If you woud like to further unpack the content of this blog for yourself and to help speak into your kids's hearts, Face Time may be the book for you (even if you don't have a teen daughter). To preorder click: here.

Underneath “13 Reasons Why”

Since publishing my recent post on teen suicide, the new Netflix hit series 13 Reasons Why (based off Jay Asher’s book) on this very topic is what everyone is watching – at least what teenagers are. But considering the subject matter and some graphic content I didn’t want my boys holed up with their devices watching and processing alone. So we decided to watch it as a family.

I am not necessarily recommending it – there are some scenes even I couldn’t watch – but for us it was useful for worthwhile and necessary discussions. Not just about suicide. Many themes are brought out through the circumstances and lives of each character. Evaluating all of this with our boys I think helped them see more clearly the root cause for Hannah’s suicide (the main character) and what was going on underneath the surface of each character.

**Spoiler alert: Stop now if you haven’t seen the show and don’t want to read her 13 reasons why.**

Each episode is centered around the cassette tape Hannah Baker leaves behind for the twelve people (one is the subject of two tapes which makes for 13) she indicts as contributors to her death. And while there is much to be said about what Justin, Jessica, Alex, Tyler, Courtney, Marcus, Zach, Ryan, Sheri, Clay, Bryce and Mr. Porter could and should have done differently they are NOT ultimately responsible. What happened to Hannah was her doing.

Please hear me, I absolutely don’t mean this to sound cold and I do not dismiss mental health as a contributing factor. I know mental health can absolutely color how we see oursevles and the world around us. But we also cannot overlook the spiritual.

The show is without religious bent, but I think we need gospel glasses to clearly decipher what is going on in Hannah’s heart, and the others. Looking through these lenses we see Hannah’s thoughts, emotions, and actions so tied to her circumstances, other people’s opinions and sin that she was blinded to who Christ is for her. All she saw were the actions and inactions of others as the basis of her worth, in essence making them her savior. Therefore an identity and hope secured in Christ is missed.

Whether we are a Christ follower or not, each of us are made in the image of God and therefore have intrinsic value. But we are also all tainted by sin. Ever since Adam and Eve took the fruit in the garden, humanity has fallen for the same lies. We think something other than God will give us “life,” or you could say significance or an identity. So just like Adam and Eve we turn to false sources looking to fill our “soul hole.”  But no matter how hard we try we come up empty. Nothing apart from God will ever do the trick because the hole is a God-shaped hole. Anything else we try to stuff it with won’t make us whole.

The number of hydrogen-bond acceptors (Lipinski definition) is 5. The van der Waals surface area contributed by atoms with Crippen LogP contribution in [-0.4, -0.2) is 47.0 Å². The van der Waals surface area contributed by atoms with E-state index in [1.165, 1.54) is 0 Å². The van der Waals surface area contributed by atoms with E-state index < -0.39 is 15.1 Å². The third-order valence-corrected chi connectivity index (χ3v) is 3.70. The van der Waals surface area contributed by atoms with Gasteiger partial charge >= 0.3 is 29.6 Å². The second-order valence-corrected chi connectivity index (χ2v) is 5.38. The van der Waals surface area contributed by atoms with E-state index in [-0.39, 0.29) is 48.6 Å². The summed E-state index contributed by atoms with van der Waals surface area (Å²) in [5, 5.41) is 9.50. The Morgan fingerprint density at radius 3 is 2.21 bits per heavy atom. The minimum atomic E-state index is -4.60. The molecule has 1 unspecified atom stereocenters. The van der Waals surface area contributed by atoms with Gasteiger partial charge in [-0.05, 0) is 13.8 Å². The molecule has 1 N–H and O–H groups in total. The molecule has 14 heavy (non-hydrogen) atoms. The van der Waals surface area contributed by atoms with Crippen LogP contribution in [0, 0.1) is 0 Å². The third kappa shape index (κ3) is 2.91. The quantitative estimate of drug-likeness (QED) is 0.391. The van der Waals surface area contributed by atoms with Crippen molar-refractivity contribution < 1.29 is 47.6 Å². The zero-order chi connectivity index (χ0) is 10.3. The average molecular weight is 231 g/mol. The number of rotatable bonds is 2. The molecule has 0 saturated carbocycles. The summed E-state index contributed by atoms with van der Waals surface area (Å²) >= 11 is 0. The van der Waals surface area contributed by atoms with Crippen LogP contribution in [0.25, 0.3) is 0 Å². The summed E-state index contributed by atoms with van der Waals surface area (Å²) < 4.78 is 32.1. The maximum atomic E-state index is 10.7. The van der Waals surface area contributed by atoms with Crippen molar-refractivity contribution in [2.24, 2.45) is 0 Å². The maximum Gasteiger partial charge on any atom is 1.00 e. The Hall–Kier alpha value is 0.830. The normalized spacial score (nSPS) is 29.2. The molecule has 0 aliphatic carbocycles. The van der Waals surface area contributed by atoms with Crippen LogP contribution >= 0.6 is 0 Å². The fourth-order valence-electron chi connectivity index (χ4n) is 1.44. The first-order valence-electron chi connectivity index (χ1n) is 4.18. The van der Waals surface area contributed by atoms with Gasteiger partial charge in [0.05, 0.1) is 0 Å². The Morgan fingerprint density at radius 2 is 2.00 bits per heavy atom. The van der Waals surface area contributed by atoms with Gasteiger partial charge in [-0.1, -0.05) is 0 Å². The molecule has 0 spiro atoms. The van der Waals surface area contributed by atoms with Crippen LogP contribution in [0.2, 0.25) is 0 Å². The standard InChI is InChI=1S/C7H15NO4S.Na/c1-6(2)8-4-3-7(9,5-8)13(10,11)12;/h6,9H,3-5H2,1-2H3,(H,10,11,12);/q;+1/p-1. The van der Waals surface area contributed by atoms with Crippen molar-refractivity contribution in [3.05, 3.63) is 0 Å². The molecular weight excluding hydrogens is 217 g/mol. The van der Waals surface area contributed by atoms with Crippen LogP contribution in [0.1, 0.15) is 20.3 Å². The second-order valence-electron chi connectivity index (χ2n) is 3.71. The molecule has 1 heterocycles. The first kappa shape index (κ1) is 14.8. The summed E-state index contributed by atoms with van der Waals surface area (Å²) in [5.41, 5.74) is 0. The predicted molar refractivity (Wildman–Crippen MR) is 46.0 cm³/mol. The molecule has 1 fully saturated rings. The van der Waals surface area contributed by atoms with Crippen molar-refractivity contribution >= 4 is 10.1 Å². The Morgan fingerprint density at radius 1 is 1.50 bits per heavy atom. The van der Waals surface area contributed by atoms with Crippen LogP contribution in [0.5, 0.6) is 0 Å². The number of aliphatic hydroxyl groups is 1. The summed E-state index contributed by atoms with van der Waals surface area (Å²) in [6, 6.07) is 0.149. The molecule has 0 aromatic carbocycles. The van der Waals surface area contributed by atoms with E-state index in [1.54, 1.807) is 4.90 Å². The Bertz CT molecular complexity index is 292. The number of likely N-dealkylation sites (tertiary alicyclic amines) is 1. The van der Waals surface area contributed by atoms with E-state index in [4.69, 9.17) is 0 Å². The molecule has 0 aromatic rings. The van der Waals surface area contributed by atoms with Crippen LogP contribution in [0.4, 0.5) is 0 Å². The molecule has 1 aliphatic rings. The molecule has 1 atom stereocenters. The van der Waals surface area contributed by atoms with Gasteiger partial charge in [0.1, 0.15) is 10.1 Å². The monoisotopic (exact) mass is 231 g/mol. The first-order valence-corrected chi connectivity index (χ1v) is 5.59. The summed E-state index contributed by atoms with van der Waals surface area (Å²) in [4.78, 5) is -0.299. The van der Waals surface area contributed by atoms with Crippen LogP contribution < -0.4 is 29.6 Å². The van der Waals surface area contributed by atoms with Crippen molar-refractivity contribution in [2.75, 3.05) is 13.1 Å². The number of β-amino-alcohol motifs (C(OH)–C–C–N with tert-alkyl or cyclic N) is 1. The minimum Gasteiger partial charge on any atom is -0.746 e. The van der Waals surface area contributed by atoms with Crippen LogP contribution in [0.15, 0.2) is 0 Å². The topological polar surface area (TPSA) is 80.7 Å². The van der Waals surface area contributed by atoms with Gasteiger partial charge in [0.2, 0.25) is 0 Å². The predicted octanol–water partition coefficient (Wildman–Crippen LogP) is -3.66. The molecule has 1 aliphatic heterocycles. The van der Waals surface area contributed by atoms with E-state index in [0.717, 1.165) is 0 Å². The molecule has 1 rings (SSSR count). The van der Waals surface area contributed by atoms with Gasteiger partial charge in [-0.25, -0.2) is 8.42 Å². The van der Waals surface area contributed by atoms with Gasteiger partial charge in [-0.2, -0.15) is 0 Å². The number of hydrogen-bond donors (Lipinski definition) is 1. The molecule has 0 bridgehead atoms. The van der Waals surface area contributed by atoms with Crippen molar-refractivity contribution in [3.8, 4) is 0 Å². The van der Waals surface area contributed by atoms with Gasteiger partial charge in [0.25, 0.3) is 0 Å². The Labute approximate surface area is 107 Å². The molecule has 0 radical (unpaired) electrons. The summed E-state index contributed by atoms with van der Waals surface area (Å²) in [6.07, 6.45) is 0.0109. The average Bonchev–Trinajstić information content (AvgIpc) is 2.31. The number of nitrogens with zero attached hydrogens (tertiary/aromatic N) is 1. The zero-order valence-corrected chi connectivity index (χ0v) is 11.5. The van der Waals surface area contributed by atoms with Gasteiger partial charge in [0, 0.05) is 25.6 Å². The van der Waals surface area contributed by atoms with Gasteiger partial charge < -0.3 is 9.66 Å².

So for Hannah like all of us, she wanted approval, acceptance and love. She wanted to know she was okay. There is nothing wrong in these desires in and of themselves; we were created this way. The problem is where and how she (and we) look for approval, acceptance and love.

Even had Hannah’s classmates been better friends to her, they would never succeed at perfectly meeting her desires. Both because they are sinful humans and because they were never meant to be the source of satisfaction and fulfillment. Only in Christ do we have the perfect approval, acceptance and love that we long for. And because we do, it is in him that our true identity and worth must lie. Who he is for us must be the gospel self-talk we replay over and over again in our minds to root out the lies Satan would have us believe about ourselves.

By the same token, every character in the show needed the same gospel self-talk. They needed to be reminded that in every way they failed, Christ never failed for them. They need to hear that Christ became sin and bore their shame so they could be free from it. And nothing they did or didn’t do was outside of God’s forgiveness.

Had this been the tape running through their minds instead of Hannah’s, the self-preservation, self-atonement and self-justification we see displayed in them throughout the show could’ve been trumped by grace. By God’s grace they might have been free to admit their failures and sin, and call it for what it was. By his grace they might have been even willing to accept the consequences. And by his grace these things would not define them had they known their identity secure in Christ.

Did some of them do and say some horrible things that hurt Hannah deeply?


But Jesus took on all of our hurt, all of our pain, all of our suffering and all of our sin, so he could identify with us in the midst of ours and ensure the end of the story never be without hope. Hope of things to come, promised way back in the garden and secured at the cross. So instead of “Welcome to your tape,” we can hear, “Welcome, my child, you are deeply loved. Always. No matter what.”

Face Time, a book for teen/college girls on identity and worth, comes out May 29th. You can preorder it now: here. Want to join the Book Launch Team? Click here.